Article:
Do you have any injury questions that I can discuss? Go to the Contact section and send me your questions!

40 Responses to Ask Dr. Geier – Plica Syndrome

  1. Doctor Geier,
    I have recently been diagnosed w/ a plica band injury after playing volleyball. I’m a marathon runner as well. My orthopedic dr. said that I can continue to run during rehab. I have read mixed things about this. Just curious what your thoughts would be.
    Thank you for your time.

    • I think there isn’t an absolutely correct answer. If a patient starts running early, he or she might get back to 100% running condition faster, but the risk is that the knee could swell, delaying full recovery. Running will not cause harm to the knee, per se, so I think it depends on the patient and symptoms.

  2. Dr. Geier,

    My son is a baseball player that had surgery in June 2012 to remove plica and two small bone spurs in his elbow, he started throwing in august as a freshman on his college baseball team, he has has had pain on and off throughout the season it tend to bother him as the throwing routine increases, we’ve been told he has some tendinitis and it seems to continue to flare up. what can we do to fully recover, he is now red shirting but i’m concerned that this is becoming chronic

    • I can’y say in his case without seeing him. But generally when young pitchers rehab from injury, we emphasize strengthening of not just the elbow, but also the shoulder, upper and lower back, core, and legs as well as work to correct mechanics flaws. Often problems in these areas lead to increased stress on the elbow.

  3. Dr. Geier,

    In 2007 I had surgery to remove a plica. I had multiple intense traumas to the knee in quick succession, and that night my knee had swelled tremendously and I couldn’t bend it past 90 degrees. The next few months consisted of physical therapy, steroid injections, and eventually surgery, which fixed the problem. However, when doing the surgery, the doctor found that the plica had actually gotten wedged in my knee joint, and eroded away some of the cartilage.

    It’s almost six years later, and I’m starting to get pain and popping in the same place, the front inner part of my right knee. I haven’t increased my exercise regimen any…it begins to hurt just from being on my feet for a few hours.

    Do you know if plica syndrome has a tendency to re-surface, or do you think it’s more likely that the new pain and popping sensations are related to the fact that my knee is missing some cartilage?

    • Lisa, I can’t say specifically in your case. I have not had issues with recurrence of plicae, but i rarely have found many patients to need surgical removal. The ones that were truly symptomatic did get relief with removal, and the plica did not return. Articular cartilage damage in the medial (inside) of the knee can present similar symptoms as well, so it can always be difficult to know exactly what the cause of pain, clicking, popping, etc. is for a patient.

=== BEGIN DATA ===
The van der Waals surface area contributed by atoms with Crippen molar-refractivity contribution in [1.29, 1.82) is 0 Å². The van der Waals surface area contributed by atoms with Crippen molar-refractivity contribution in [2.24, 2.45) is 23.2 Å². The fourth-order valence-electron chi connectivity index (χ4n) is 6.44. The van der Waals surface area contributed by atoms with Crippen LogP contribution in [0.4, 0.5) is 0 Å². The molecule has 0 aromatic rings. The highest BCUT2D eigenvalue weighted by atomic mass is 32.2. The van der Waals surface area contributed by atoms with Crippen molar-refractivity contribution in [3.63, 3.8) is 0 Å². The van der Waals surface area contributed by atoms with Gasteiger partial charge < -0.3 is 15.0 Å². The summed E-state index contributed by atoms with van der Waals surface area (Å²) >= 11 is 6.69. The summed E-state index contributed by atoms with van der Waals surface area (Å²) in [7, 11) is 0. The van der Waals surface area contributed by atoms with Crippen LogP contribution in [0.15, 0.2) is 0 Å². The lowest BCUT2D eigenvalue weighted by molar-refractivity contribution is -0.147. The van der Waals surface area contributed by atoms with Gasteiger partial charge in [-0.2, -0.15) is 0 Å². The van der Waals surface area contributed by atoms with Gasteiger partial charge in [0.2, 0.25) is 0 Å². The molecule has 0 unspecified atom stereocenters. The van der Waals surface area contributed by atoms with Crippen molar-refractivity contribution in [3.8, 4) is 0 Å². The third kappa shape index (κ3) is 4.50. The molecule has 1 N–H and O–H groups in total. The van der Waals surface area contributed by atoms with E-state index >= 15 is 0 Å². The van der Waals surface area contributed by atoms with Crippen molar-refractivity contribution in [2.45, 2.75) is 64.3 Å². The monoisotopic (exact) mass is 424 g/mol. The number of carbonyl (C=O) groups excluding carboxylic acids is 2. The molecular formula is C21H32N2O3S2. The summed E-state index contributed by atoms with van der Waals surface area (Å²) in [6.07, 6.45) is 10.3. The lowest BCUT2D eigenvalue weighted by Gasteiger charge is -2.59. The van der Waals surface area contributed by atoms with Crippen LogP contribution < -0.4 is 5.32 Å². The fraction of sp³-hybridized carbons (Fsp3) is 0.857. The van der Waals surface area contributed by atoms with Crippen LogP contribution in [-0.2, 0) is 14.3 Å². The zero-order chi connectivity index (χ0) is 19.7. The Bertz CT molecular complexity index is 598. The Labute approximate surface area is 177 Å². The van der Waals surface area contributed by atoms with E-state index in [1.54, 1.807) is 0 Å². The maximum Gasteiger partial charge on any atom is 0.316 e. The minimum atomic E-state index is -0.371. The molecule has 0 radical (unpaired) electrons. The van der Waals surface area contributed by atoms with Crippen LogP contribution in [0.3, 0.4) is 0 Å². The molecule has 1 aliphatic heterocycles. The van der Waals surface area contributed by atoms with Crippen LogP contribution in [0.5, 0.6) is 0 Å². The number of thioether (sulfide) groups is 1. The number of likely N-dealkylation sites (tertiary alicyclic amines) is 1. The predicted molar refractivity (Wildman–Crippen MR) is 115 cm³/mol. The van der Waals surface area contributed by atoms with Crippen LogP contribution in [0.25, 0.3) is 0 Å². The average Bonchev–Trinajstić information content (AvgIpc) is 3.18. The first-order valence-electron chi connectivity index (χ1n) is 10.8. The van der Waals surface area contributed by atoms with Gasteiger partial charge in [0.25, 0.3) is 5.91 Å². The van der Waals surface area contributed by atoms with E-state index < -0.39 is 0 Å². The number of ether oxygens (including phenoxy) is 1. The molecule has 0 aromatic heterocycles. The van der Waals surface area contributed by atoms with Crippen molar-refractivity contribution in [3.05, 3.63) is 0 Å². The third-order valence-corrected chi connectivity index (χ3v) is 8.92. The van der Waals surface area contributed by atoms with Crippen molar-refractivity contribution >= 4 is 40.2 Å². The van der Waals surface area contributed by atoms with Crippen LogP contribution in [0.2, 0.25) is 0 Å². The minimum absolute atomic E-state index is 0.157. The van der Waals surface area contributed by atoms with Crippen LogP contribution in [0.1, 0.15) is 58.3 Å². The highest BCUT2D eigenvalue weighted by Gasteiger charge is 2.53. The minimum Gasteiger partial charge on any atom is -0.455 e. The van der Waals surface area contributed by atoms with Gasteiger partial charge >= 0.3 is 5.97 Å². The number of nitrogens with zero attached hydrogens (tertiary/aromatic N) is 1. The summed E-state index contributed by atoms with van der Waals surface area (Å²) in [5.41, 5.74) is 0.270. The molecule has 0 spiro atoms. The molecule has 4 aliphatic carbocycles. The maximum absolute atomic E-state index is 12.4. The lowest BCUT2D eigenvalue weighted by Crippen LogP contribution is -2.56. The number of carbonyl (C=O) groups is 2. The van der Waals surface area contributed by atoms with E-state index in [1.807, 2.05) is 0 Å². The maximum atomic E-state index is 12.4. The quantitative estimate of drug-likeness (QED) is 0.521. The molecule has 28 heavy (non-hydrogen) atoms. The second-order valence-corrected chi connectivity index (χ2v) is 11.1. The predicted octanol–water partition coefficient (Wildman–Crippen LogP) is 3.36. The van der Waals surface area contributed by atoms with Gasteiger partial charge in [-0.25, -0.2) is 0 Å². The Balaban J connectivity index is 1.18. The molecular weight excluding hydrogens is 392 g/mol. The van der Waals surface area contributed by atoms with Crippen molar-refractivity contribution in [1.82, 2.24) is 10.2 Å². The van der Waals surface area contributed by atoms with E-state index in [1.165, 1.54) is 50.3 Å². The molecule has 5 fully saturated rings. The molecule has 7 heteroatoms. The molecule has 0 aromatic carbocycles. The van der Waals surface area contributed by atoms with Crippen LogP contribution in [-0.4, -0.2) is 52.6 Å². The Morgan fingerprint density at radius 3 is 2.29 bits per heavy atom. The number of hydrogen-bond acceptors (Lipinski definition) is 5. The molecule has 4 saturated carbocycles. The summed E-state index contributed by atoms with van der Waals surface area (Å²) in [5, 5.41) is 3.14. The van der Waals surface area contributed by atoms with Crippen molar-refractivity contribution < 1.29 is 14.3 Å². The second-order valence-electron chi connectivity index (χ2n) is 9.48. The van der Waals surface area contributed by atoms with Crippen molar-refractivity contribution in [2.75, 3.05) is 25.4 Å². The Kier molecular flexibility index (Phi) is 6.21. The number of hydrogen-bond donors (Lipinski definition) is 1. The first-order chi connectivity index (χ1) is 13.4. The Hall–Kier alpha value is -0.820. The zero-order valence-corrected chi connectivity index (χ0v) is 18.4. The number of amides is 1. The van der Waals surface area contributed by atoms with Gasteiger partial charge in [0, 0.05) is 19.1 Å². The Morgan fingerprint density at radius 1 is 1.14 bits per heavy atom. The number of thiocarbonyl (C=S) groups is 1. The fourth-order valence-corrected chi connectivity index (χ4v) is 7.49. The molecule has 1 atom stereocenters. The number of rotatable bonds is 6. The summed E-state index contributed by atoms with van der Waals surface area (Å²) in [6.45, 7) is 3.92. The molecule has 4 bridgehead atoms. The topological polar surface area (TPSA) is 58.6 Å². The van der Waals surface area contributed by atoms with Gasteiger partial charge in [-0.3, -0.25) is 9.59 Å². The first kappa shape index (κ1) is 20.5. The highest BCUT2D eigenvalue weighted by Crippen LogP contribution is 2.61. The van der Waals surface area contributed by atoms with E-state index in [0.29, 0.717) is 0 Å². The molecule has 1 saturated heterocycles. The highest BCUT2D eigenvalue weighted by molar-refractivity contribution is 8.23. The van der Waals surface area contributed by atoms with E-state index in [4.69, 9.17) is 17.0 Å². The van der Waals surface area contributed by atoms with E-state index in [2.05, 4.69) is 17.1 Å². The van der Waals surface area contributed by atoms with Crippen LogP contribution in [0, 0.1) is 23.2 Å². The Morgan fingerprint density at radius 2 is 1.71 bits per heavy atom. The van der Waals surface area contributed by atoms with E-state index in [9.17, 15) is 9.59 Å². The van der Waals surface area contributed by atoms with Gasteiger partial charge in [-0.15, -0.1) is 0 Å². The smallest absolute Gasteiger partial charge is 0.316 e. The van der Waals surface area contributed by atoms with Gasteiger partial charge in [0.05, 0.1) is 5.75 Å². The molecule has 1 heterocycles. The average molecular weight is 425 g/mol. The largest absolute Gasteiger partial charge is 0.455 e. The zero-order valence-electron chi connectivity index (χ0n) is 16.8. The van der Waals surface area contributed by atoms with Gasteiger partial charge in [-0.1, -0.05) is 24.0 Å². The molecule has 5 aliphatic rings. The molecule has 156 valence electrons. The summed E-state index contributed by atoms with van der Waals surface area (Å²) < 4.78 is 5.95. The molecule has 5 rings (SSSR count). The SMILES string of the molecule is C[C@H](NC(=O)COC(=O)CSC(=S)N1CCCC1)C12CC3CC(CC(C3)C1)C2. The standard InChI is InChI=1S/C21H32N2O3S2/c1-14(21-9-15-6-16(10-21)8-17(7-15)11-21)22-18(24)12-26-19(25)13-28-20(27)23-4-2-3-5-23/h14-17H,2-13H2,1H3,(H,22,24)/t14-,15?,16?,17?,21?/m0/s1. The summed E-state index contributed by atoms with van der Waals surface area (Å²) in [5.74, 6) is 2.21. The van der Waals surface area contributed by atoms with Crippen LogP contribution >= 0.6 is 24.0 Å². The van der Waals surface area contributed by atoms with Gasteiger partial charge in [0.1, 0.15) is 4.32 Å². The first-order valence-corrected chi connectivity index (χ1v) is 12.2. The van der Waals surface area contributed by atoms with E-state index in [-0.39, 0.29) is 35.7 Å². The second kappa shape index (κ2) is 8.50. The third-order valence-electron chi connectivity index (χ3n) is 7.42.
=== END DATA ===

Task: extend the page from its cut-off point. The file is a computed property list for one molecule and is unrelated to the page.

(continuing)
4. Hello Dr. Geier,

    I have had bilateral knee pain for 1.5 year which started with tightness around my knees with no apparent swelling or pain when i touch any part of my knee. The tightness started at a point where I was very inactive since i was stuyding for boards, i had no direct injury or anything. Now the tightness is still present, worse when im sitting. When i bend my knee to about 25 degrees or squat I get a sharp pain on the superior border of my patella. And there is a tender point in the femur on the patellar surface that i can only touch in bending my knee all the way. Thats the tender point or what i believe the cause of my pain. My knee also clicks/pops when I extend it only. The MRI is normal.

    I’ve been told that it might be suprapatellar plica, but i have read many unsuccesful plica surgery stories, not sure if i should have the surgery! do you think my symptoms are from plica?

    • I really cannot give you a specific answer to your question, as I haven’t seen you as a patient or examined you or seen any radiographic studies. Generally a plica can cause pain and a snapping sensation just medial (inside) the patella. Unfortunately there are many causes of medial and anterior knee pain.

  5. Dr. Geier,

    I was diagnosed with a patella tracking injury from a thickened plica on my left knee. I experience pain in the medial section of the knee (this has been a source of pain for over 1 year now, and I became more serious looking into it over time because it was really becoming uncomfortable).

    Initially my orthapedic thought nothing of the MRI. The MRI showed a contusion on the medial side. I went to a physical medicine doctor and he told me it’s likely the thickened plica is causing a traction injury, and the constant traction issue is causing that contusion.

    To take care of it he had me on an anti-inflammatory for 6 weeks to reduce the swelling in the knee. He also had me go to PT 2-3 times a week where I received electric ice/stim and ultrasound treatment and worked on a variety of exercises to strengthen my vastus medialis. The physical medicine doctor told me that strengthening the vastus medialis will help pull the patella back into a more appropriate anatomical position.